Homer’s “The Odyssey” is a tra­di­tional selection read in Great Books in the Western Tra­dition: Ancient to Medieval, one of the core cur­riculum courses in Hillsdale Col­lege’s great books program, which was ranked No. 3 in the nation by Best College Reviews.
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According to an online college review journal, Hillsdale College has made an odyssey into the nation’s top-ranking lit­er­ature pro­grams.

Hillsdale was ranked No. 3 on a list of the 25 Best Great Books Pro­grams in the country, pub­lished in July by Best College Reviews. The review rec­om­mended Hillsdale’s lit­er­ature program as part of a cur­riculum that requires all stu­dents to take great books courses as part of a liberal arts edu­cation, preparing them for work in many dis­ci­plines.

“Imagine being taught by the greatest masters of the mind that walked on this Earth,” Best College Reviews said on its website. “If you can imagine such a place, you’ve imagined a great books or liberal arts edu­cation.”

Best College Reviews judged col­leges according to a strict def­i­n­ition of the liberal arts. To qualify, col­leges have to offer at least 30 credit hours of “great books-style edu­cation” in small classes where stu­dents engage in Socratic dia­logue while dis­cussing classic texts.

Hillsdale’s cur­riculum requires all stu­dents to take two great books courses regardless of their major.  These classes give stu­dents a foun­dation in fun­da­mental ques­tions, said Dwight Lindley, pro­fessor of English at Hillsdale College.

“We study great books to form our under­standing of the kinds of things humans are inter­ested in,” Lindley said. “They help us think well about the things we’re going to think about anyway: What does it mean to be human? What is com­munity? What is love? A great books edu­cation has the virtue of forming our way of thinking about those ques­tions with the most impressive thinkers we have access to.”

But Lindley said not all great books pro­grams are created equal.

Other fea­tured liberal arts col­leges, including first-ranking Biola University’s Torrey Honors Institute in Cal­i­fornia and runner-up New St. Andrews College in Idaho, focus almost exclu­sively on the classics in their cur­ricula, according to Best College Reviews’ website. St. John’s College, which fin­ished fourth, is famous for its unstruc­tured, tutorial-based edu­cation cen­tered on the great books.

“St. John’s has a more text-centric approach,” Lindley said. “Hillsdale’s great books model is more his­tori­cized. One of the defining fea­tures of our model is that we also teach history courses that place texts within a broader nar­rative.”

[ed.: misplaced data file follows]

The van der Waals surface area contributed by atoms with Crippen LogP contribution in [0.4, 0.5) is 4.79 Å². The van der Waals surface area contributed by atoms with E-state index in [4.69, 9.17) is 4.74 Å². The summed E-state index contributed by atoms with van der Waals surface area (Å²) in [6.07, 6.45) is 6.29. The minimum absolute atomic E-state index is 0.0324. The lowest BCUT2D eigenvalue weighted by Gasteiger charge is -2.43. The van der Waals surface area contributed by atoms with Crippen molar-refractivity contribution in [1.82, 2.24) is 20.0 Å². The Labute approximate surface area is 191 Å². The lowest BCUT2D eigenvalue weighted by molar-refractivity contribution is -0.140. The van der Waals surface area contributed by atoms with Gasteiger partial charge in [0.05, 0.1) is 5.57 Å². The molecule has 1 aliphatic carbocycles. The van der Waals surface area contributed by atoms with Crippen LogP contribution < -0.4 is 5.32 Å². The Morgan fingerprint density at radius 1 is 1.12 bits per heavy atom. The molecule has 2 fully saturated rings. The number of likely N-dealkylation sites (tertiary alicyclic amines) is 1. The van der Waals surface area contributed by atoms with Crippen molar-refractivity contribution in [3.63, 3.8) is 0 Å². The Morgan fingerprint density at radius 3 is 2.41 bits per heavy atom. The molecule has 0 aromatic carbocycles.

Best College Reviews noted this wide scope of study at Hillsdale.

Lindley, who grad­uated from Hillsdale in 2004, said he has seen Hillsdale’s pro­fessors shift toward a more tra­di­tional canon of selected texts in the English department, as well as in pol­itics and phi­losophy, in the past 15 years.

Rebekah Slonim, a senior English major, said studying a selected set of great books helps stu­dents appre­ciate good lit­er­ature while also improving their writing skills.

“Stu­dents get to read works that are worth reading,” Slonim said. “The list is somewhat ambiguous — How do we know some­thing is as good as ‘The Odyssey’? — but it’s a great way to learn to analyze lit­er­ature.”

While tutoring stu­dents at the Douglas H. Hawkins Writing Center, she said she noticed stu­dents often are intim­i­dated by the great books courses at first.

“Learning how to analyze lit­er­ature with great books can be scary,” Slonim said. “Stu­dents are just learning to write, and they say, ‘I have to analyze “The Odyssey”?’ It’s hard, but once you’ve done that, you can do any­thing.”

Stu­dents in all majors benefit from reading and ana­lyzing great lit­er­ature, Lindley said.

“I teach lit­er­ature as anal­ogous to sci­en­tific study,” Lindley said. “Though some people see lit­er­ature as mostly sub­jective, they’re really just two dif­ferent kinds of analysis. We use the evi­dence in front of us to reach a probable con­clusion about the things we all care about. People learn better that way. Humans connect to humans — not just ideas.”

Slonim said the great books courses provide a foun­dation for further studies.

“Hope­fully studying great books opens their minds — and their imag­i­na­tions — to what’s in them,” Slonim said.